ASJC Scopus subject areas

  • Internal Medicine

Cite this

"everything i know i learned from my mother...or not" : Perspectives of African-American and white women on decisions about tubal sterilization. / Borrero, Sonya; Nikolajski, Cara; Rodriguez, Keri L.; Creinin, Mitchell D; Arnold, Robert M.; Ibrahim, Said A.

In: Journal of General Internal Medicine, Vol. 24, No. 3, 03.2009, p. 312-319.

Research output: Contribution to journalArticle

Borrero, Sonya ; Nikolajski, Cara ; Rodriguez, Keri L. ; Creinin, Mitchell D ; Arnold, Robert M. ; Ibrahim, Said A. / "everything i know i learned from my mother...or not" : Perspectives of African-American and white women on decisions about tubal sterilization. In: Journal of General Internal Medicine. 2009 ; Vol. 24, No. 3. pp. 312-319.
@article{7177367b31224bfb9a854a8a43306a3d,
title = "{"}everything i know i learned from my mother...or not{"}: Perspectives of African-American and white women on decisions about tubal sterilization",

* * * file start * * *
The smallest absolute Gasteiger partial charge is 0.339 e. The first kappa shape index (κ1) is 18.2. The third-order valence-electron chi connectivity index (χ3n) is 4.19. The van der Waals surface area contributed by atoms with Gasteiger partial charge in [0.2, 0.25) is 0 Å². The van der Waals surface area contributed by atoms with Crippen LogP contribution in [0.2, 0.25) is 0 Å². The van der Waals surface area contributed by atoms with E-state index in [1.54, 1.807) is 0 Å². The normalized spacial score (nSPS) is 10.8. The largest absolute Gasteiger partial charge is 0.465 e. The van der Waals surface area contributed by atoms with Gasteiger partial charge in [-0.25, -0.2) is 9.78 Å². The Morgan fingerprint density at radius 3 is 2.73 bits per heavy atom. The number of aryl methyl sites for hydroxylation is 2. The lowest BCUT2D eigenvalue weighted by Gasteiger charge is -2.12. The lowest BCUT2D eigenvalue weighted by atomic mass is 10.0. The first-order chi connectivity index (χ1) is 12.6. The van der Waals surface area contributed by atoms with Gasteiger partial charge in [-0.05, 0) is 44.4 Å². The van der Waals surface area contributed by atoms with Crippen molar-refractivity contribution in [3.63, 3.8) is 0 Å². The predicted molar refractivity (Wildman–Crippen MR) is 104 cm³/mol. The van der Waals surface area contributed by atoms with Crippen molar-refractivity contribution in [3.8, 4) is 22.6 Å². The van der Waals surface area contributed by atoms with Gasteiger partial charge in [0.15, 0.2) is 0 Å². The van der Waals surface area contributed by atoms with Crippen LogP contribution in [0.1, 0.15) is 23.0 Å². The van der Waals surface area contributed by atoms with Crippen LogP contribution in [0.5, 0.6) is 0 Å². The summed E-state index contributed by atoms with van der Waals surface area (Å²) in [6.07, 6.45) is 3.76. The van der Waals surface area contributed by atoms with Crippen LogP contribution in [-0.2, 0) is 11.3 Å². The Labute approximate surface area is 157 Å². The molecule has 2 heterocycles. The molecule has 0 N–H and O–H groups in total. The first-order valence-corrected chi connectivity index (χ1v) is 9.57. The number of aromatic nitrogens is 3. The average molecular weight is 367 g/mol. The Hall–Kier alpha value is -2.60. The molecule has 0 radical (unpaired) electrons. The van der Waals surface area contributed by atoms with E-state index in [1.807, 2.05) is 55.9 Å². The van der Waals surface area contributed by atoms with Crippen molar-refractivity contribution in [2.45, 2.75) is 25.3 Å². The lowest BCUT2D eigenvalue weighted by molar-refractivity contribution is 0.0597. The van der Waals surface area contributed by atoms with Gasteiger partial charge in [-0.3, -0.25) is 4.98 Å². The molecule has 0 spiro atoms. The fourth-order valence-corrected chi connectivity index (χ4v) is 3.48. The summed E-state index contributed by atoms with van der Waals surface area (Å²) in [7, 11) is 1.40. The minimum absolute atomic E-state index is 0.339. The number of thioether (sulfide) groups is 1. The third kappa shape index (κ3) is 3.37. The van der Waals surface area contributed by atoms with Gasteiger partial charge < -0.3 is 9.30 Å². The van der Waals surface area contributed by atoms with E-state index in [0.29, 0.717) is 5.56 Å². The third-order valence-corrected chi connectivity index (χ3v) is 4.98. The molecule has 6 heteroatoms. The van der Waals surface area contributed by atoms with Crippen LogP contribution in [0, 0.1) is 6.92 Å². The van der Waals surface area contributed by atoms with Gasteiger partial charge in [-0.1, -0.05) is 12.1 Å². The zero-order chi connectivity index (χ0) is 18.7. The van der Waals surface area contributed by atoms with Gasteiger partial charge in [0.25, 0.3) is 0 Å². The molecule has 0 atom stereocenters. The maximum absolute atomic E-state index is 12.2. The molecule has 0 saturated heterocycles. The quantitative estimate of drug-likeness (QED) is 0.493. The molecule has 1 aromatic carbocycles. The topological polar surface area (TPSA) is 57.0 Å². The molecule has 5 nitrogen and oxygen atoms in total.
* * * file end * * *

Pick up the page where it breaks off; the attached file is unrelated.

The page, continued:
abstract = "Background: African-American women have had higher rates of female sterilization compared to white women since its emergence as a contraceptive method. The reasons underlying this observed racial difference are unknown. OBJECTIVES: The goals of this study were to (1) explore what factors shape black and white women's decisions about tubal sterilization as a contraceptive method and (2) generate hypotheses about the relationship of race to the decision-making process. DESIGN: We conducted six focus groups stratified by tubal sterilization status and race. During each of the audio-recorded sessions, participants were asked to discuss reasons that women choose sterilization as a contraceptive method. PARTICIPANTS: The participants of the study were 24 African-American women and 14 white women. APPROACH: Transcripts of the sessions were qualitatively analyzed with particular attention to factors that might be unique to each of the two racial groups. RESULTS: Personal factors shaped black and white women's decisions regarding tubal sterilization. Preference for a convenient, highly effective contraceptive method was the main reason to get a tubal sterilization for women of both racial groups. We also identified socio-cultural differences that might explain why black women are more likely than white women to choose tubal sterilization over other contraceptive methods. An unanticipated, but clinically important, finding was that women often reported feeling that their doctors and the health-care system served as barriers to obtaining the desired procedure. CONCLUSION: Socio-cultural differences may help explain why black and white women choose different contraceptive methods.",